End of the road
The defending Premier League champions are on their last legs.
They are dragging themselves across the finish line.
Manchester City's title challenge fizzled out quicker than a pricked beach ball.
A troubled spell starting from about the turn of the year saw Chelsea surge ahead in the Premiership race. Then three defeats in City's last five Premiership outings all but ended their chances of retaining their crown.
They enter tonight's Manchester Derby with mere hopes of preserving top-four status at the end of the term.
But there may not even be a chance of a fresh start for this cohort.
City's policy of going for the tried-and-tested is returning to haunt them.
No other team in Europe's top four leagues have an older starting 11 than City, who average 29.2 years.
Compare that with United's 26.8, Chelsea's 26.7 and Arsenal's 25.7, and it's tempting to assume that City's current generation has reached the end of the rainbow.
Of the 10 outfield players who started in the 2-1 loss to Crystal Palace last Monday, all except for Sergio Aguero are now 29 and above.
The core through which City's brilliance flowed through during their championship-winning campaigns of 2011/12 and 2013/14 has undergone its fair share of wear and tear.
Skipper Vincent Kompany, under fire for his recent poor performances, is 29, and so is David Silva, their midfield dynamo.
The jaded-looking Yaya Toure is 31, but playing like he is way older. Even Pablo Zabaleta, City's Mr Reliable, has hit 30.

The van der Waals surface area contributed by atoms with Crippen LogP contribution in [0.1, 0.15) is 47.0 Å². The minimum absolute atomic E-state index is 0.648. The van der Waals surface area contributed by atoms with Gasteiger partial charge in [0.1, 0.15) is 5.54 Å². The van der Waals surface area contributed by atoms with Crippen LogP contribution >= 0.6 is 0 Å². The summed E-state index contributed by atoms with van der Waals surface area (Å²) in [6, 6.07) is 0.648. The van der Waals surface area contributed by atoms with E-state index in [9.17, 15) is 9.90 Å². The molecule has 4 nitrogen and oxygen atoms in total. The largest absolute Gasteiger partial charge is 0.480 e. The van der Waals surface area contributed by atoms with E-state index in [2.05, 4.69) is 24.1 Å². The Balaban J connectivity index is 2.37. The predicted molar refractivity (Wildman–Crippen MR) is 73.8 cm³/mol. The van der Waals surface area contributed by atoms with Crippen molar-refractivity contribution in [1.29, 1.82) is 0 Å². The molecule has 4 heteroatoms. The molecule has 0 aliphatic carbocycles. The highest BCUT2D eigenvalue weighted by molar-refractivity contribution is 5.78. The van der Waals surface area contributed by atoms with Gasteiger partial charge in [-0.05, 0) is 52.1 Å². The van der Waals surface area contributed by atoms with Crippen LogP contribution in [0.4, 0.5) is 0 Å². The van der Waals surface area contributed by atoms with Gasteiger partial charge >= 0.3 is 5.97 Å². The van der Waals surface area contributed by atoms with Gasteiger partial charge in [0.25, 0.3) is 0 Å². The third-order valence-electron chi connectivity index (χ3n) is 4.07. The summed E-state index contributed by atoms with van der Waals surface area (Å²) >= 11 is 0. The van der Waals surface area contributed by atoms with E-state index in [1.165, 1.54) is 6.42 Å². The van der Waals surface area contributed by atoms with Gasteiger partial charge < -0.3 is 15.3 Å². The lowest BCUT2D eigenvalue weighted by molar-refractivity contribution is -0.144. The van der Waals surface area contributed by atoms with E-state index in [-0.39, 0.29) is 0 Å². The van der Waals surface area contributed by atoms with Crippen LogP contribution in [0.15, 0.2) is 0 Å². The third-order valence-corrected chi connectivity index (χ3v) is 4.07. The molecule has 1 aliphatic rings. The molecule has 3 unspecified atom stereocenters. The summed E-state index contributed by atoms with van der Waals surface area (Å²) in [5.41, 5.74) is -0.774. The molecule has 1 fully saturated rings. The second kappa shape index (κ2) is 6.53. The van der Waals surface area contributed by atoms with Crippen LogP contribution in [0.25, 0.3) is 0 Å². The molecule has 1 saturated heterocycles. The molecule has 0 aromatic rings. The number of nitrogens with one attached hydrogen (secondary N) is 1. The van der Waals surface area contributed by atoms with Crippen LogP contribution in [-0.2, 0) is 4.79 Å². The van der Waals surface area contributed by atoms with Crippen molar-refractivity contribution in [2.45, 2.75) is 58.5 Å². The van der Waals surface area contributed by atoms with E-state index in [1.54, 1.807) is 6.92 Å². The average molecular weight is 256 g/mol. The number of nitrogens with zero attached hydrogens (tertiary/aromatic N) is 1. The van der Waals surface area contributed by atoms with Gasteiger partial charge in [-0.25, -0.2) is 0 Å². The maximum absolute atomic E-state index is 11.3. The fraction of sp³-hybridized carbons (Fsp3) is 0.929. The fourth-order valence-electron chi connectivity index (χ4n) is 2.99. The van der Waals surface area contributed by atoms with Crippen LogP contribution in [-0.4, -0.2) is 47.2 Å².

The system is in urgent need of a reboot, but City are in dire straits.
In their hasty search for rich pickings, City have neglected the very essence that builds lasting reigns: Constant renewal.
Eliaquim Mangala, 24, and Stevan Jovetic, 25, have youth on their side but not the vote of confidence. Samir Nasri, 27, is unsettled and likely to move on once his nightmarish campaign is over.
That leaves the Citizens with 26-year-old Wilfried Bony and Aguero as the only other two players who look young and good enough to lead City into the next phase.
The dearth of homegrown talent is another source of grave concern. There aren't any gems in the academy pipeline, certainly none ready for next season.
The rebuilding job that faces manager Manuel Pellegrini, if he is still around to oversee it, is a mammoth one.
Not only will he need to balance a healthy batch of new arrivals with an expected exodus, they must also balance the books, with the Financial Fair Play requirements in mind.
For some players, this Manchester Derby may be their last.
City can still rise to the occasion.
And they may well do so and inflict on the Red Devils an unexpected defeat, for they have a formidable group of players able to take on any team on their day.
But beyond that, they can't defy the law of nature.
This class is nearing the end of the road, and the longer City resist change, the worse things are going to become.
The last place City will want to go now is Old Trafford. Van Gaal has United playing exactly how he wants and they are finally getting it right. He has figured out his best team, after a lot of chopping and changing, and they are playing with confidence.
— Former Arsenal midfielder Paul Merson
Van Gaal’s side are an emerging team and United supporters are optimistic following significant wins. But City are the reverse, with an ageing team, one looking stale both tactically and in terms of personnel, going into the game with big question marks hanging over everybody at the club.
— Former United defender Gary Neville